The New England Journal of Medicine (NEJM) yesterday published a paper entitled “Breast-cancer tumor size, overdiagnosis, and mammography screening effectiveness.” Lead author Gilbert Welch from Dartmouth and his co-authors analysed 37 years of data from the Surveillance, Epidemiology and End Results (SEER) programme to calculate the size distribution of tumors among women aged over 40. Their conclusions? “Women were more likely to have breast cancer that was overdiagnosed than to have earlier detection of a tumor that was destined to become large. The reduction in mortality after implementation of screening mammography was predominantly the result of improved systemic therapy.”
Given the implications of these conclusions on the field of screening mammography, the response has been swift. In a careful critique published by AuntMinnie.com, Daniel Kopans – one of the world’s foremost authorities on the benefits of screening – has provided a stinging rebuttal of the NEJM paper. He commented that the current article is little more than a rehash of Welch’s 2012 paper that falsely claimed massive ‘overdiagnosis’ of breast cancer.
As Kopans highlighted, a major problem with the two papers by Welch (seen below left) is that he and his co-authors “guessed” what the incidence of breast cancer would have been had screening not been introduced in the mid-1980s. In 2012 they assumed a rate pf 0.25% per annum while in the most recent paper they claimed there was no underlying increase in incidence. Kopans pointed out that the incidence has been increasing steadily by 1% per annum since 1940 as shown by the highly respected Connecticut Tumor Registry. Since Welch’s results relied on extrapolation, a faulty underlying assumption led to the finding of ‘overdiagnosis.’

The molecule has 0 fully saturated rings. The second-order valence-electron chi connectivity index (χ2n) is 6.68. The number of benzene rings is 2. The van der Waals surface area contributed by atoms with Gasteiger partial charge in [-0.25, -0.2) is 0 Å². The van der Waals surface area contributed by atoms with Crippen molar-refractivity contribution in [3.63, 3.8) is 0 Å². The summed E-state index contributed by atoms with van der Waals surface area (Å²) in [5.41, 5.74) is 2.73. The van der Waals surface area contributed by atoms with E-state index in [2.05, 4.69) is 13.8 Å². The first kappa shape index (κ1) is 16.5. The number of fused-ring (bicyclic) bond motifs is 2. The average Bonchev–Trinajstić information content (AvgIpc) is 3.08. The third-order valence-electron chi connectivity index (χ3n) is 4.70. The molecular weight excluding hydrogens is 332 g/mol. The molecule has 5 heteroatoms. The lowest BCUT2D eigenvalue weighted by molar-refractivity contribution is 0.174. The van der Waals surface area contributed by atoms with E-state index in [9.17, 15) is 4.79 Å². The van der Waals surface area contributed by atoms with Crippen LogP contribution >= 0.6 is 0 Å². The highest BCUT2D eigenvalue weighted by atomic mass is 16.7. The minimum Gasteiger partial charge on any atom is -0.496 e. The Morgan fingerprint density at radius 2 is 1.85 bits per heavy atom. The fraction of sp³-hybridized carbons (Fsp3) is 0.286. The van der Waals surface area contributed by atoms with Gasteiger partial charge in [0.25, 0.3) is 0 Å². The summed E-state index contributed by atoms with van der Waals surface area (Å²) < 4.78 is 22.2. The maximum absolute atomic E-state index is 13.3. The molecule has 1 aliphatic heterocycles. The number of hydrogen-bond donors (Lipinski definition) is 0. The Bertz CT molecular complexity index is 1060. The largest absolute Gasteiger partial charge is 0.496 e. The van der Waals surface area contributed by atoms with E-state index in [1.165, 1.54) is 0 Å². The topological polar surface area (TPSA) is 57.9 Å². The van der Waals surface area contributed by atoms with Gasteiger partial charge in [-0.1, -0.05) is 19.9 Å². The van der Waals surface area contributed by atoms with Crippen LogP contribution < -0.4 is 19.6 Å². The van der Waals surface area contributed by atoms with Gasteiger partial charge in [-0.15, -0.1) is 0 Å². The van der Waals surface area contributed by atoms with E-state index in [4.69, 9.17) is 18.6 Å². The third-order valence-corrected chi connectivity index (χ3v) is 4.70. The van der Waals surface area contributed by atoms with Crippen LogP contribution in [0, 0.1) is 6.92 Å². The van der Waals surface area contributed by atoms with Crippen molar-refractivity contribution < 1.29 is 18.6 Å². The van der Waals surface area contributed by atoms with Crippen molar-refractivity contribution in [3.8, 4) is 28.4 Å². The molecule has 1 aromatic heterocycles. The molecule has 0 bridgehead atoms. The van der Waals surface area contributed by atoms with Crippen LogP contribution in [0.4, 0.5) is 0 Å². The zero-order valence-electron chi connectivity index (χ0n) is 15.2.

The American College of Radiology has also weighed in, commenting: “The data do not support the authors’ conclusion that improved therapy is more key to breast cancer survival than mammography screening.” As seen above right (© NEJM), tumor size distribution changed with the introduction of screening in the mid-1980s, leading Welch and co-authors to speculate that many of the smaller tumors led to ‘overdiagnosis.’
Kopans expressed concern that a prestigious journal such as the NEJM would publish papers falsely disparaging the benefits of screening by allowing faulty assumptions to be used. “Clearly peer review has failed at the NEJM” he said. “What should not be missed is that if actual data are used, and not guesses, this paper confirms the major decline in breast cancer deaths since 1990 is predominantly due to earlier detection from screening.”